Let me ask you a question. If you knew your oatmeal was laced with arsenic, would you continue to eat it? That may seem too loaded a question, so let me put this to you a different way. If you found out kale was actually as unhealthful as high fructose corn syrup, do you think people would continue to eat it as we do now?
If we really thought about it, the logical next step would be to discontinue eating it.
Now look at the same topic again from a different vantage point. When someone repeatedly drinks too much, they’re said to be addicted. This carries the threat of bad health and death from complications. The same goes for smoking. The same goes for any behavior that can be dubbed addictive. These are widely accepted precepts.
Next I’ll turn your attention to the idea of entertainment. Music. Books. Games. Movies. These are meant to engineer “fun.” They facilitate “escapism.” And me—well, I’m a creative type who loves to encourage my imagination. Imagination is how I get those deep thoughts churning for the writing I love so well. I’ve got a doctor’s excuse, right? And if this escapism is actually killing my soul?
Oh, we’re not supposed to think in terms like that. We must keep things light, fluffy, and as full of substance as cotton candy. But cotton candy rots our teeth, which are designed to slice through meat and break down vegetables. I’m probably getting too esoteric, so I’ll break it down in blunt terms.
Think of a time when you watched a movie right before going to bed and had a dream with some of the same ingredients as the movie. (For me, a recent example was dreaming about being operated on after a House marathon.) The escapism lingered in my mind. It affected me even after the fun was over.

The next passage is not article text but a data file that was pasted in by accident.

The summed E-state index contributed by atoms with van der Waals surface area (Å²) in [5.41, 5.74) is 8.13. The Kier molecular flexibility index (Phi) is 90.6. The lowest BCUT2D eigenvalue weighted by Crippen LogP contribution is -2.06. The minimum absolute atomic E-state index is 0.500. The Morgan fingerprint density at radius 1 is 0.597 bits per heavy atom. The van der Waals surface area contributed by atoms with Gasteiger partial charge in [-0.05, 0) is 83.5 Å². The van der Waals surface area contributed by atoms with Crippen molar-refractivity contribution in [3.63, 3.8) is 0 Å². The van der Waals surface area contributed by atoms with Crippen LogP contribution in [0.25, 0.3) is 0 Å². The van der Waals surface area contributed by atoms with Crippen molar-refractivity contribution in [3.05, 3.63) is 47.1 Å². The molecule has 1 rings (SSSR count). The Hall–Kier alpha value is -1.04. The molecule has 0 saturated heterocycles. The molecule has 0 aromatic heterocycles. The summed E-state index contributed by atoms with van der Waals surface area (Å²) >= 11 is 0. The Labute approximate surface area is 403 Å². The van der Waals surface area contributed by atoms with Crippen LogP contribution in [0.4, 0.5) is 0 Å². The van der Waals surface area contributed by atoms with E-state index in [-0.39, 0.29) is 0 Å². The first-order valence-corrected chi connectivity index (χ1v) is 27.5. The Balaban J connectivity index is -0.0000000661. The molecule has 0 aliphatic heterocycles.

People ask me all the time: “Why no R-rated movies?” “Why don’t you listen to secular music?” And you know, sometimes, I don’t feel like I have a solid reason. Recently, however, my resolve was renewed.
I read a book that has been lauded for about 20 years; it’s currently enjoying success on a cable mini-series. It was so highly touted that I thought I’d give the author a shot. Being an 800-page epic, I knew it would keep me occupied for a while. The first 200 pages were slow going, but things got intriguing after that. Then, I started noticing something: the negative, bad events in the story lingered in my mind like a trauma that happened to me. Scenes echoed in my head like the words of a top-40 song in department stores. It felt like everywhere I turned my thoughts led back to that same garbage.
I felt like I needed to spring-clean my mind.
Some ask, why no R-rated movies? Because I can’t unsee what I’ve seen. Because I can’t put my brain in a bath and Calgon-away the memories of something that injures my humanity. Because I have been down that road before, and I know it doesn’t lead anywhere good. Scattered from beginning to the end of the Bible, I read that the faithful will see God’s face… I want that.
Some ask, why no secular music? Because words have power. Words I say and words I hear. If Mark Twain could live a month on a good compliment and I’m charged with speaking life to people around me, I can’t intentionally pour a deadly poison in someone’s ear. Because the ear tests words the way the tongue tastes food (Job 12:11).
Some say, why not continue if you have already begun? Because I will not continue to eat arsenic-laced oatmeal. No, I cannot put my mind in a bath and receive a convenient case of amnesia. But Jesus can cleanse me (i.e. Luke 17). When I call His name and ask Him to wash away the filth I invited into my mind, my mouth, my life, He washes me. Just like He did with the lepers along the road. He says the word, and it’s done.
“Go. The opposite direction you were going before.”
When I get whirled around and disoriented. When I start walking on the old road on purpose. He meets me and says, “Go. The opposite direction you were going before" (i.e. Prov. 24:16).